Suggestions For Dealing With Cat Allergies

black cat with glasses reading bookDo you love your cat but are plagued by an allergic reaction to him? Dealing with cat allergies can be a very hard thing, when you love your animal and don’t want to give him up.

Though you can’t get rid of the allergy, you can minimize the negative effect of the cat’s presence. First of all, know that it isn’t your cat’s fur that causes your allergic reaction, but cat dander.

Dander is not dandruff, though it is similar. Dander is made up of dead skin flakes that are shed both by animals and humans.

An allergen called Fel D1 is the triggering factor. It is found in the cat’s saliva, urine, and sebaceous glands. I had to look up “sebaceous glands.” They are small glands in the skin which secrete something called sebum, which is a lubricating, oily matter. This sebum enters the skin and the hair.

The dander accumulates a load of the Fel D1 allergen because the cat often grooms itself. Thus, the dead skin cells now include the Fel D1 and pose a threat to allergy sufferers.

Please note that male cats tend to secrete more dander than females. A neutered male will tend to produce less Fel D1. Therefore, your best choice if you have allergies is either a female cat or a neutered male.

You cannot eliminate cat dander completely, if you keep the cat. There are, however, things you can do to minimize the dander accumulation. Here are some helpful suggestions:

1) Give your cat a bath once a week.

Though under normal circumstances, you do not have to subject your cat to being bathed, which most cats hate, it is Cat in basin getting bathcrucial to bathe them once a week to lower the accumulation of dander.

Use a mild cat shampoo or a medicated shampoo designed to prevent allergens and keep dander under control. Make sure you clean the sink thoroughly afterward. Also wash your hands, so you remove all traces of the allergen.

Though every pet shampoo will claim to be the best, even dish washing soap or baby shampoo will do the job.

2) Clean the house with a high-filter vacuum cleaner.

You must vacuum your house every day if you wish to remove cat dander. It is very helpful to use a vacuum with a high-efficiency particulate air (HEPA) filter. This type of vacuum has the capacity to trap the most minute particles that other cleaners won’t catch.

Do a regular cleaning job to problem areas, such as upholstery, carpets, windowsills, draperies and lampshades. Also, clean other accessories where your cat spends a lot of time. If the cat permits, also use the vacuum hose on the cat’s fur.

It is especially important when you vacuum to get the crevices where dander becomes trapped. These spots include around baseboards, windowsills, draperies and lampshades. Make sure to vacuum the cat’s bedding and play area.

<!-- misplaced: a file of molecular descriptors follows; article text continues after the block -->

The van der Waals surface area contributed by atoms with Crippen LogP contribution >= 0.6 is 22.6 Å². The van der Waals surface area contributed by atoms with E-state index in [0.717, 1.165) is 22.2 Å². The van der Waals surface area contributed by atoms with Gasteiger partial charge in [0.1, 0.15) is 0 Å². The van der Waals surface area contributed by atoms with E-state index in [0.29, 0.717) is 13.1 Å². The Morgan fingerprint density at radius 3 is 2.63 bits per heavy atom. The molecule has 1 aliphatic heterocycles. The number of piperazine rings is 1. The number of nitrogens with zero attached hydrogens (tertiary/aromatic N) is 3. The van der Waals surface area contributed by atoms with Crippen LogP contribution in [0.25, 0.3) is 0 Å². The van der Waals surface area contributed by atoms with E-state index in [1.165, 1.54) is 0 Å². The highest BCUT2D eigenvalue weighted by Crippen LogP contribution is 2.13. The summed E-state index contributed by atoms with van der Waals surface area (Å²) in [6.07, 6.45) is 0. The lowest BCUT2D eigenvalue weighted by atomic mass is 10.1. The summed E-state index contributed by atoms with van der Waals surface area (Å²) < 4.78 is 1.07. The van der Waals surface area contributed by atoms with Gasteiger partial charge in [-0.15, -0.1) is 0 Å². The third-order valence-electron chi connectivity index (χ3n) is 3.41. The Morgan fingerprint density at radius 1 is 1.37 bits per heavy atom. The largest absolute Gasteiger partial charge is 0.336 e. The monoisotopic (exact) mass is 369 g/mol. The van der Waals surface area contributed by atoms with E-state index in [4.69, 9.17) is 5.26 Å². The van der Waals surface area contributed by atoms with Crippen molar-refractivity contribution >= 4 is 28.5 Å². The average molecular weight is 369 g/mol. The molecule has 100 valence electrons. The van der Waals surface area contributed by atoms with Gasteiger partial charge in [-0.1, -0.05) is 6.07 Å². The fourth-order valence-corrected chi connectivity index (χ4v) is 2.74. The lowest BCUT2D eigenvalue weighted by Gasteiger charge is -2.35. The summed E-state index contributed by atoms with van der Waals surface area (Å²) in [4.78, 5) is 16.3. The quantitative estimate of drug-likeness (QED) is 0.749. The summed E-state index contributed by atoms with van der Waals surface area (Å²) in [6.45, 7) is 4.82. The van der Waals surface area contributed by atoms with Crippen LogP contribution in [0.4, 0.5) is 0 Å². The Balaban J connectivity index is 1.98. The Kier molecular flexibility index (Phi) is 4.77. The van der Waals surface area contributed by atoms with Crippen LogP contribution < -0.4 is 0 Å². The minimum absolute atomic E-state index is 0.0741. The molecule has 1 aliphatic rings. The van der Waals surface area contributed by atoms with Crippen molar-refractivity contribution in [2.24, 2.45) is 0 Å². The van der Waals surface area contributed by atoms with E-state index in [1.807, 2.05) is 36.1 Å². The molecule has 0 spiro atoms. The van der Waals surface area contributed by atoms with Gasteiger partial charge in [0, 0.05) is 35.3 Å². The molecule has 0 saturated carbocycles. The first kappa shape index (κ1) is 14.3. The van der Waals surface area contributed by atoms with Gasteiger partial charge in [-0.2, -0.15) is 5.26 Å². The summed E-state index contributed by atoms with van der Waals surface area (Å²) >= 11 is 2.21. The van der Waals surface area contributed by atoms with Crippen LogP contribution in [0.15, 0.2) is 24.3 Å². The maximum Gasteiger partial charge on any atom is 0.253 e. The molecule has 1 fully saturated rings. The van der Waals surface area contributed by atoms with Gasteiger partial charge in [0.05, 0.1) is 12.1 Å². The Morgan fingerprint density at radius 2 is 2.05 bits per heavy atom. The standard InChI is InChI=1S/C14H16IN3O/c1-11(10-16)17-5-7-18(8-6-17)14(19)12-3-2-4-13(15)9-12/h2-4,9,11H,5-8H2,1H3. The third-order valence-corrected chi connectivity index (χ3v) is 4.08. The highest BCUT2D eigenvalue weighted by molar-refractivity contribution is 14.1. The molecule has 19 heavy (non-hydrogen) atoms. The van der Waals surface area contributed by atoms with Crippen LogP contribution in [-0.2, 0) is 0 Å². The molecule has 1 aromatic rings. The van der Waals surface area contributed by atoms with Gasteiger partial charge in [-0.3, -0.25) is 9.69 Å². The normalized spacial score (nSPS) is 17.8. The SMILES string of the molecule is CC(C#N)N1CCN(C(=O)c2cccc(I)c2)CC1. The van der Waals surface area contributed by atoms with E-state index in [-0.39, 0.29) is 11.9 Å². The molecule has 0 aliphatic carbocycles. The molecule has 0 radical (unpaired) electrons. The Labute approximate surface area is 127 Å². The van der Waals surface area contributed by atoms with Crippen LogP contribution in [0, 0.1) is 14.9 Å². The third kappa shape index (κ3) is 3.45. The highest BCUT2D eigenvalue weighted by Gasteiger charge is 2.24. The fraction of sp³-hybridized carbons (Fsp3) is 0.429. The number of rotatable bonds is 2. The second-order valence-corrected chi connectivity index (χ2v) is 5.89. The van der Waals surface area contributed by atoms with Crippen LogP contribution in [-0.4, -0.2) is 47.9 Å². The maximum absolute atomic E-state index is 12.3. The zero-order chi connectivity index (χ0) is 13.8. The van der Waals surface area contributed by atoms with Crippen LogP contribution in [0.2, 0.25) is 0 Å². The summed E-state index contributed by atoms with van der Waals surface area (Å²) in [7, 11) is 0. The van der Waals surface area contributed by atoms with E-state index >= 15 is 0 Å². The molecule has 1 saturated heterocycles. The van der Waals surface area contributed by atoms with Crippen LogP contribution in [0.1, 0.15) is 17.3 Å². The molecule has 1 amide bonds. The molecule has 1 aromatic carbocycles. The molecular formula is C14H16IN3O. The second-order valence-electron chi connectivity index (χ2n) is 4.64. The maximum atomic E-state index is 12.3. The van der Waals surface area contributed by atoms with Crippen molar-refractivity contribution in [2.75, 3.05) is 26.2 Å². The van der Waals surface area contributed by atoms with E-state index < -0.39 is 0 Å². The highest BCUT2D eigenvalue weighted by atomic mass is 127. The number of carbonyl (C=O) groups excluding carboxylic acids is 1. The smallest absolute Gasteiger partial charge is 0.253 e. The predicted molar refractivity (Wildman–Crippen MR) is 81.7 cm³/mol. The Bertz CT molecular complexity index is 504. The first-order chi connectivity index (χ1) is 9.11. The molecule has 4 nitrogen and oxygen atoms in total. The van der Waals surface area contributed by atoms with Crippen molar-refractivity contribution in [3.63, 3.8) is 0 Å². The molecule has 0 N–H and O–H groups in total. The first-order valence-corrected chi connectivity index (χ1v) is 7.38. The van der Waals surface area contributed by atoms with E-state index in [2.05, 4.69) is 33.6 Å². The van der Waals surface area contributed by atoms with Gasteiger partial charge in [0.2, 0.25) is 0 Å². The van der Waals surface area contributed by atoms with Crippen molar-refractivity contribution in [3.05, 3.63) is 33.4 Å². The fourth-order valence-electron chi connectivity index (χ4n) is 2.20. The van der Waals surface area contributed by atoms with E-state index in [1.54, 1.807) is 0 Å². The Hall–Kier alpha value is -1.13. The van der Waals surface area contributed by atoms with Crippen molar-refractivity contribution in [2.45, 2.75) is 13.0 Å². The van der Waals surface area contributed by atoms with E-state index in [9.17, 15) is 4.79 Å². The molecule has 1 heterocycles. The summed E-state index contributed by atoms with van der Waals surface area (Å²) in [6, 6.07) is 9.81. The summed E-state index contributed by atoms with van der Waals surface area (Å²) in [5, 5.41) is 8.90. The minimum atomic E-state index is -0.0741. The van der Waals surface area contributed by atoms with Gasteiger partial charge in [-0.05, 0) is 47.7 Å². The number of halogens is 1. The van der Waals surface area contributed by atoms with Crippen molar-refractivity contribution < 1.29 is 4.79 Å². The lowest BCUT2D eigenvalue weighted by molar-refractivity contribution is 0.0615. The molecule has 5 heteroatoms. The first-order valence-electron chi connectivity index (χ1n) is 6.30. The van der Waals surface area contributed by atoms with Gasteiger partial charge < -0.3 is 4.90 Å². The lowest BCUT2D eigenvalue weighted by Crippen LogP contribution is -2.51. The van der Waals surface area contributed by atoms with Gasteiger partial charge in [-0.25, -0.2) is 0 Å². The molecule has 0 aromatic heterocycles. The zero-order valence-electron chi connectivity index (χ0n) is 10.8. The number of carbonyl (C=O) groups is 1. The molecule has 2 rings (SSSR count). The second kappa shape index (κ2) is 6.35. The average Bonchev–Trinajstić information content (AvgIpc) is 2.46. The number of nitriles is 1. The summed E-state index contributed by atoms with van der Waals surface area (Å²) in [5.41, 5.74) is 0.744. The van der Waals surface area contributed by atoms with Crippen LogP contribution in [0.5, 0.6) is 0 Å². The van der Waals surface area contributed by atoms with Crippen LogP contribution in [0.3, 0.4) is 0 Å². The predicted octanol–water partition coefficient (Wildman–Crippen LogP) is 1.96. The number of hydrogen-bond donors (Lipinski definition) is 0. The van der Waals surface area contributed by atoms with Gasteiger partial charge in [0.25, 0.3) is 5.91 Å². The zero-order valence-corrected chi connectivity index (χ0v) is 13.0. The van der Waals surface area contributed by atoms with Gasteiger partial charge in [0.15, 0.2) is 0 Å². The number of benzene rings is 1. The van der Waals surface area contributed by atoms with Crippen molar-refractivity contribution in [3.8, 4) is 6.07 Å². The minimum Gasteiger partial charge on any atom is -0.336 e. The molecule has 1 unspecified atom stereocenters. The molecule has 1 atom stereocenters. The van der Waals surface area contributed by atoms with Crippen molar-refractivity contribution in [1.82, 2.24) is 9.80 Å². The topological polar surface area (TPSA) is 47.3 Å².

It’s good to change and clean your furnace filters every three months. Also, add a layer of cheesecloth over furnace vents to keep dander from your furnace. Launder these covers at least once a month.

If you are the one with the allergies, when you clean the litter box, wear gloves and a facial mask. Do the task outside whenever possible.

On solid surfaces such as baseboards, walls, tables, and other solid furniture, clean regularly with a natural cleaning product and a soft cloth. On soft surfaces, use a lint roller. Roll the sticky side over curtains, upholstered furniture, and even clothing.

3) Keep a supply of hypoallergenic pet wipes nearby.

Though you don’t want to bathe your cat every day, it is an excellent idea to clean your pet’s fur with theCat in kleenex box: allergic to humanz hypoallergenic pet wipes. Doing so will help control the presence of cat dander in the house.

4) Give walls and ceilings a hot, soapy water wash.

Periodically, do a wall and ceiling wash, as dander will also accumulate in these areas. This procedure is especially important in the areas where the cat spends the most time. You can use a multipurpose cleaner for this job.

5) Use an air purifier.

If you get a large-size purifier, you can cover the whole main area of your house. This will remove dust, dander, fur, mold, and other unwanted particles from your residence. If you have an additional area where the cat spends a lot of time, you might get a smaller unit for that room.

Another way to improve the air quality in your home is to clean air ducts regularly. Hire a technician who will use a powerful vacuum to eliminate contaminants from the ducts. You will be supplying cleaner, fresher air to your family.

6) Add anti-mite products.

Products that control dust mites will also be quite effective in controlling dander. The two tend to behave in similar ways. Dander, though, is one-tenth the size of dust mites, making this material hard to remove. Using non-toxic sprays and other products that will get rid of dust mites will be very useful in helping control dander.

7) Occasionally steam clean carpets and upholstery.

Carpets are the spot where most of the unwanted shedding of our animals accumulates. Therefore, it is important to get these areas steam cleaned on a regular basis.

If the allergy is severe, it would be worthwhile to get rid of the carpets completely, and then the dander can’t accumulate in them.

8) Don’t let the cat in the bedroom.

We had to get rid of the children -- the cat's allergicGive the allergic person a dander-free zone in the house. Don’t let the cat in that bedroom. If possible, also close the air ducts in the room to prevent the allergen from entering there.

You can help allergy-proof the bedroom by washing sheets on the hot cycle every week, using covers on your pillows and mattress, and keeping all linens clean.

9) Don’t use clay litter; use dust-free cat litter

Dander, like dust, can be scattered into every corner of a room. If there is dust in the air, it is possible it will contribute to scattering dander as well. Dust-free cat litter will minimize the scattering of dander in the area.

For extreme measures, try these ideas

you need some drastic solutions, consider these:

1) Repaint the interior or your house every few years

2) Replace or completely remove carpeting

3) You might replace fabric furniture with something covered in leather or vinyl. While fabric tends to trap dander, leather and vinyl are easier to clean.

4) It is a good idea to have your furnace and ducts professionally cleaned twice a year